Risk Less and Prosper

12/27/2011 02:30 pm ET | Updated Feb 26, 2012
  • Kent Smetters Professor of Business and Public Policy, Wharton School of the University of Pennsylvania

The new investor book, Risk Less and Prosper, by famed Boston University finance professor Zvi Bodie and leading financial advisor Rachelle Taqqu, is a good read for those of you who are skeptical of investing in today's stock market. But it is a must-read for those of you who actually think that you know what you are doing. Nobel prize winner Robert Merton wrote the book's forward.

Bodie and Taqqu challenge much of the conventional wisdom about investment advice. The biggest myth they explore is that stocks are less risky the longer that you hold them. While very few economists really ever believed this idea, it is widely practiced by financial advisors. That's unfortunate. In fact, recent research by my colleague Robert Stambaugh at Wharton and Lubos Pastor at Chicago demonstrates that the expected return to stocks is so uncertain that longer-horizon investors should maybe hold fewer stocks.

Besides challenging "what" to invest in, Bodie and Taqqu also challenge "how" to think about investing altogether. Most investment advice pitched by financial advisors is terribly naïve, even if supposedly based on "modern portfolio theory." In essence, most financial advisors construct investments based on a client's "risk tolerance" that is judged by asking them a series of hypothetical questions. Once created, this same portfolio is then applied across almost every potential goal of the client including, for example, a wedding next year, a house down payment, college, cars, vacations, and even retirement. This simpleton procedure is the basis of calculations by almost all popular software packages being used today by financial advisors.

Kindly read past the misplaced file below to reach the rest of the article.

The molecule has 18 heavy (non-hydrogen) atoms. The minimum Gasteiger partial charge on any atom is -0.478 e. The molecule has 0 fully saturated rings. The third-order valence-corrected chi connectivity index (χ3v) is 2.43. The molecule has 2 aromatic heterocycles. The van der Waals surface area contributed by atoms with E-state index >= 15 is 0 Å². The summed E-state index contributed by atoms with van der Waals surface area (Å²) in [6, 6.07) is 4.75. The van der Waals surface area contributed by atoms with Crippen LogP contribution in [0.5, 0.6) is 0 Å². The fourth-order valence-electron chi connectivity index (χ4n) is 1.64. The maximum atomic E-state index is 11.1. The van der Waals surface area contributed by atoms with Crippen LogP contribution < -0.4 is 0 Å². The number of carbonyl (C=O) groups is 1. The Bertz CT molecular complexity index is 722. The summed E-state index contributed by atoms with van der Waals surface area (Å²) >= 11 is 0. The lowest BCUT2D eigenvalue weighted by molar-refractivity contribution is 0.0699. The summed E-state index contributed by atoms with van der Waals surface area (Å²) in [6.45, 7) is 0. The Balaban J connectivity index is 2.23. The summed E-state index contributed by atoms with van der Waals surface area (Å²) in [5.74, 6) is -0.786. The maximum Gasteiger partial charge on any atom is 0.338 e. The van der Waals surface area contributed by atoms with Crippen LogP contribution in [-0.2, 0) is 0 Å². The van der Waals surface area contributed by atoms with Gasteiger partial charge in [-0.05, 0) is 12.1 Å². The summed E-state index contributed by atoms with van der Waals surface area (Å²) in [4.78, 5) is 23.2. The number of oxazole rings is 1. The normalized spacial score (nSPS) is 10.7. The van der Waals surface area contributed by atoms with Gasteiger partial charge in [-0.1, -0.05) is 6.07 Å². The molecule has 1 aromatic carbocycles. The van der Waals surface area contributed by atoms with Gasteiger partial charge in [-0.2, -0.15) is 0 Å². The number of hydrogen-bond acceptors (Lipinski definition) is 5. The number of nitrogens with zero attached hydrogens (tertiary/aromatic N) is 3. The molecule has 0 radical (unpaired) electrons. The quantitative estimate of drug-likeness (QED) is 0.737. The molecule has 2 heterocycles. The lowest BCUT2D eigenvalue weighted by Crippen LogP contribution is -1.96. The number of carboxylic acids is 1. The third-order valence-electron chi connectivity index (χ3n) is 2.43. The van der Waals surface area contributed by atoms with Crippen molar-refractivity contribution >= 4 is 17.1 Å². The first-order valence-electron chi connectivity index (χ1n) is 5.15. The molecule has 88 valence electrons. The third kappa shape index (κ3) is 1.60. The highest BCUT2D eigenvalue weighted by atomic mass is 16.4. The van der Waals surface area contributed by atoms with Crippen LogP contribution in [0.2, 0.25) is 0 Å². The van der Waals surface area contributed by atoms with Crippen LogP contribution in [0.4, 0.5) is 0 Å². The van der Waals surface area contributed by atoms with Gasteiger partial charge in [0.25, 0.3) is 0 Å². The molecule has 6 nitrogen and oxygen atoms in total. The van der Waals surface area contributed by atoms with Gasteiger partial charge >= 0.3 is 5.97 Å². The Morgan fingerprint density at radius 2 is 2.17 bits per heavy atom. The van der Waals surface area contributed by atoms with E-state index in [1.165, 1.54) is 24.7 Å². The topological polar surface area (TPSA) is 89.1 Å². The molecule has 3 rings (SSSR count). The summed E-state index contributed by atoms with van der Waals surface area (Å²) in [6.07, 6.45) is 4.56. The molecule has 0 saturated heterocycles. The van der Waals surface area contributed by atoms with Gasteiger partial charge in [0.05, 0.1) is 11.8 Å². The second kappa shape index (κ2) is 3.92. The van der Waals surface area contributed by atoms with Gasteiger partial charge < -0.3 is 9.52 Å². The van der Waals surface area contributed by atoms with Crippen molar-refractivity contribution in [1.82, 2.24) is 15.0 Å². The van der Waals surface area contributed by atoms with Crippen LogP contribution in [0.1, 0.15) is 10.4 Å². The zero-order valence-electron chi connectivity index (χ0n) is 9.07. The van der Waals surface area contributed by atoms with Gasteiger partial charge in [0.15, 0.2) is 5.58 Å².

Instead, Bodie and Taqqu argue for a more real goal-based approach. Each goal should be matched with its own appropriate investment. Basic living expenses during retirement should be financed by low-risk investments, for example, Treasury inflation protected securities held in tax deferred retirement accounts. Only less important goals should be financed by taking on more risk. Of course, the Bodie and Taqqu approach would require additional saving and sacrifice today since the expected returns to safe investments are lower than risky equities. But don't let appearances deceive you: the larger expected return to equities is simply a reward for taking on more risk. Any advisor who tells you otherwise is selling you fool's gold.

As a professor, I like Risk Less and Prosper because it forces academics to think more critically about the variety of different risks and priorities that exist in the real world. As an actual practitioner -- I closely advise Veritat Advisors -- the book is consistent with how we generally think about risk management. (Disclosure: Zvi Bodie serves on Veritat's board of advisors.) For you as the reader, this book will give you the confidence to start taking control of your financial life again by avoiding a lot of dumb risks and marketing pitches along the way.